A Balkan Noir: Revenge and cigarettes
by Vladan Petkovic
- Dražen Kuljanin's dynamic thriller inserts us into the hearts and minds of protagonists who either suffer or inflict physical and psychological damage
Bosnian-born, Malmö-based filmmaker Dražen Kuljanin won the main award in the Warsaw Film Festival's Competition 1-2 in 2014 with his first feature, How to Stop a Wedding. Now he is back at the festival, where his second film, A Balkan Noir [+see also:
film profile], has just world-premiered in the International Competition.
Swedish couple Nina (Disa Östrand, from Feel No Sorrow [+see also:
film profile]) and Oskar (Johaness Bah Kuhnke, unforgettable in Force Majeure [+see also:
interview: Ruben Östlund
film profile]) lost their daughter five years ago while on vacation in Montenegro. Now, what "lost" means depends on which of the two you ask: Oskar seems to have come to terms with the tragedy and moved on, while Nina still believes the girl is just missing.
She chain-smokes and gets hold of prescription drugs under the counter through a friend, and is constantly anxious and depressed. Actually, smoking is the main leitmotif of the film; it even opens with a 1950s-style TV advert for Lucky Strike. These short, black-and-white snippets, taking up roughly one-quarter of the screen, come and go throughout the film. Set against numerous scenes in interiors that are foggy with smoke, they break the claustrophobic atmosphere, but in this context, with their jingly music and actors with overly wide grins, their effect is almost manic, bringing us closer to Nina's state of mind, firmly set on revenge.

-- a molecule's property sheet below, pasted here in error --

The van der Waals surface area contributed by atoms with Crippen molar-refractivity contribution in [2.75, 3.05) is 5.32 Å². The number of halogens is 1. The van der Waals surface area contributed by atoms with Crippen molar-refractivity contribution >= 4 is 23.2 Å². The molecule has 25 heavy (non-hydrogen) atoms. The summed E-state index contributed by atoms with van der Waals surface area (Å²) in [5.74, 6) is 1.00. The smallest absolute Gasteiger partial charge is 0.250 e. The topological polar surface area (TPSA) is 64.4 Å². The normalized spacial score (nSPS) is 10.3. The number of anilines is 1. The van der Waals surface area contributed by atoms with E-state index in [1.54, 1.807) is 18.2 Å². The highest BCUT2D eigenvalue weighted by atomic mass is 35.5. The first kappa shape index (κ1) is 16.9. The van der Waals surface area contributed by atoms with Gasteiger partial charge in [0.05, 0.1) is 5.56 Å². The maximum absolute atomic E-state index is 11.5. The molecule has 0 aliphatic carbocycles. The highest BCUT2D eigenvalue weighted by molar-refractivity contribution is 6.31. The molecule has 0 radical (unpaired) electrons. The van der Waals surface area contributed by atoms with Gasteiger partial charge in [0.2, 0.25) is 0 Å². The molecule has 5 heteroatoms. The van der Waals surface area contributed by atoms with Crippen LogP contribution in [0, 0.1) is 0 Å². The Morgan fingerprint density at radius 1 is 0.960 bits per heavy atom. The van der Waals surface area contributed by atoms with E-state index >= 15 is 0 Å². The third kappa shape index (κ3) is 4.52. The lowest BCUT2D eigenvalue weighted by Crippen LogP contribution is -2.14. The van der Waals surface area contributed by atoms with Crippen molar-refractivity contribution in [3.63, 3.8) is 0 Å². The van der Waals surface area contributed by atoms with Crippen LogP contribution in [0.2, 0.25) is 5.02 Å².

The other, very evocative, motif is old Yugoslav covers of classic pop songs, including “Sealed With a Kiss” and “Sunny”. They provide the doubtlessly difficult story with an almost dreamlike quality, and as these songs are famous all over the world, they will inevitably prompt nostalgia in the viewer, tying in with the sense of loss.
After Nina unexpectedly hears from another chain-smoker, Montenegrin inspector Nikola (Srdjan Grahovac), who was in charge of the case and is still haunted by the fact that he never got closure on it, she runs off to Montenegro to chase another uncertain lead he has come up with. Soon, we get to meet the potential perpetrator, a local criminal identified only as The Monster, played with terrifying gusto by Serbian star Sergej Trifunović.
Kuljanin employs some disorientating techniques to insert us into the minds of the protagonists, frequently tilting the camera (manned by talented, Russian-born DoP Anna Patarakina) to one side, blurring the focus or splitting the screen to show the division between the married couple.
This highly dynamic thriller should work well at festivals, and the theatrical release in Sweden and the Balkans could bring some nice returns to creative distributors. The slim but sufficient running time of 74 minutes will not hurt either, in the age of overstretched offerings from both Hollywood and the European arthouse scene.
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